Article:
SPIEGEL: Nationalism is flourishing once again under authoritarian, right-wing leaders, such as Kaczynski and Orbán. How can this be happening in a united Europe?
Michnik: In times of great turmoil, such as we are experiencing today, people search for something to cling to. In Hungary, it's the Trianon complex. No Hungarian has forgotten that, under the Treaty of Trianon, two-thirds of the kingdom had to be handed over to neighboring countries after World War I, and that many Hungarians now live across those borders. Orbán uses this instrument to his advantage.
SPIEGEL: He preaches a new "Hungarianism."
Michnik: Back in 1990, I wrote that nationalism is the last stage of communism: a system of thought that gives simple but wrong answers to complex questions. Nationalism is practically the natural ideology of authoritarian regimes.
SPIEGEL: And anti-Semitism is on the rise along with it. According to a US study, 70 percent of people in Hungary say that the Jews have too much influence on business activity and the financial world.
Michnik: Poland is the only country in Eastern Europe that was able to control itself in this respect. Anti-Semitism is no longer socially or politically acceptable in Poland.
SPIEGEL: How should the West treat Orbán?
Michnik: We should be openly critical. Europe cannot remain silent on Hungary. Sanctions should be imposed, if necessary. When the West imposed sanctions on communist Poland after martial law was declared, we said that we didn't notice anything. But they were ultimately effective.
SPIEGEL: The government in Warsaw has also been restrained in its criticism of Hungary.
Michnik: It has the feeling that the Eastern European EU countries are already being treated as second-class members, and that open criticism would make the discrimination even worse.
SPIEGEL: Why do those in the East feel like second-class citizens within the EU?
Michnik: Look at Poland. There are those there who are convinced that we belong in the first class. It has to do with our messianism, with the feeling of being Christian Europe's advance guard on the frontier of the barbaric East.
SPIEGEL: Poland is doing well economically, and it's getting a lot of money from the European Union.
Michnik: That's true, but people don't realize it. Seen from the perspective of Paris, Prague or Berlin, Poland is a great country. But turn on the Catholic station Radio Maryja, and you'll hear that Poland is the land of disaster and is allegedly being run by people who want to biologically wipe out the Polish nation. Some 30 percent of Poles believe that the plane crash in Smolensk, in which then-President Lech Kaczynski was killed, was the result of a conspiracy between (Polish) Prime Minister Donald Tusk and Vladimir Putin.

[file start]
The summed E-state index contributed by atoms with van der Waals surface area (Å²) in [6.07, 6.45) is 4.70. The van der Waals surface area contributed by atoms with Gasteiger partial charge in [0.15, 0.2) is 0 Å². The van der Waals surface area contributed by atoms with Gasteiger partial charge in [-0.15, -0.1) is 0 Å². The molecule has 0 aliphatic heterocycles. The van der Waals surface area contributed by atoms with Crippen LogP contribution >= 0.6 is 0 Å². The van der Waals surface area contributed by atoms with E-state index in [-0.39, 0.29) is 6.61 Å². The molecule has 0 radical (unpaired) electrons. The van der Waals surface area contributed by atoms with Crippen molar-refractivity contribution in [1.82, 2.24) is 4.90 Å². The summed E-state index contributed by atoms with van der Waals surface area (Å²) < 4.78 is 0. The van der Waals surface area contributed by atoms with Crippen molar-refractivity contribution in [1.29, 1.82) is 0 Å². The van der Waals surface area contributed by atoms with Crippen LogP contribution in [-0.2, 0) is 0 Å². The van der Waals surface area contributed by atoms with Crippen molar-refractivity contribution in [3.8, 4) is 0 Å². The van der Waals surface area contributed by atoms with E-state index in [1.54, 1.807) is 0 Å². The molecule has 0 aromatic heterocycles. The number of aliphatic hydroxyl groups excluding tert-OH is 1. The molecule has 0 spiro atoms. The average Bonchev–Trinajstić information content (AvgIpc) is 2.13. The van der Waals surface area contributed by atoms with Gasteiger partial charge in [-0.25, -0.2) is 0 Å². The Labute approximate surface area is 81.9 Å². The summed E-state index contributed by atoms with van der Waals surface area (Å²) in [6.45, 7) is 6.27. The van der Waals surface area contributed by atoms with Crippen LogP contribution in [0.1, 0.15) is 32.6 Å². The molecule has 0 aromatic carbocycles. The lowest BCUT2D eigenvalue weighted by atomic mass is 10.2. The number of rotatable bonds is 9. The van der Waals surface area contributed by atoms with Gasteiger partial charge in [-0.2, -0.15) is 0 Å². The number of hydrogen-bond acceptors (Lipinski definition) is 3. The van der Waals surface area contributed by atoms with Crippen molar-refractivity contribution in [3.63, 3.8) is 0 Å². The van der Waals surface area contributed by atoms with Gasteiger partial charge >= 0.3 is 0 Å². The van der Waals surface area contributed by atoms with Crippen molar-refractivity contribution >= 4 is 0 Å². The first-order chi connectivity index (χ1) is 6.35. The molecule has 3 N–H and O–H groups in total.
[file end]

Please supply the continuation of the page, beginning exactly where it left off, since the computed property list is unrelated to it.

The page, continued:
SPIEGEL: Where does this urge to constantly see the bad side of things -- which is not just prevalent in Poland -- come from?
Michnik: Poland and the entire East haven't seen as much change as in the last 20 years in centuries. But it hasn't reached our consciousness yet. We still love to be pessimists.
SPIEGEL: Is that why hundreds of thousands of Eastern Europeans flock to the West?
Michnik: Life is still more comfortable in the West than in Eastern Europe. Besides, our countries were hermetically sealed in the past. Now people can finally get out, and they're taking advantage of it. People make money in the West, and then many come back and open a business at home. That's not a bad thing. Conversely, more and more people are now coming to Poland from Belarus and Ukraine.
SPIEGEL: In your view, do those countries also belong in Europe?
Michnik: I would be very much against Europe sitting back and doing nothing on the issue of Ukraine. The French have openly said that they don't want Ukraine, while the Germans have said as much, just not as clearly.
SPIEGEL: As a dissident, you paid a high price for your political convictions. Why do former members of the Polish opposition no longer play a role in politics today?
Michnik: It probably had to happen. Politics in a democracy requires other psychological conditions. The fight against communism was a little like a war: We put on the uniform and went to the front, and after the victory many of us withdrew. We dissidents had very high moral standards. No one believed that communism would actually collapse in front of our eyes. But then it happened, and suddenly people like me, with a completely different background than most of their fellow Poles, were in power. But we hadn't learned to make policy according to the rule of a democracy. Besides, our noble aspirations were probably too much for the majority of the people.
SPIEGEL: Mr. Michnik, thank you for this interview.
INTERVIEW CONDUCTED by JAN PUHL, MARTA SOLARZ and CHRISTIAN NEEF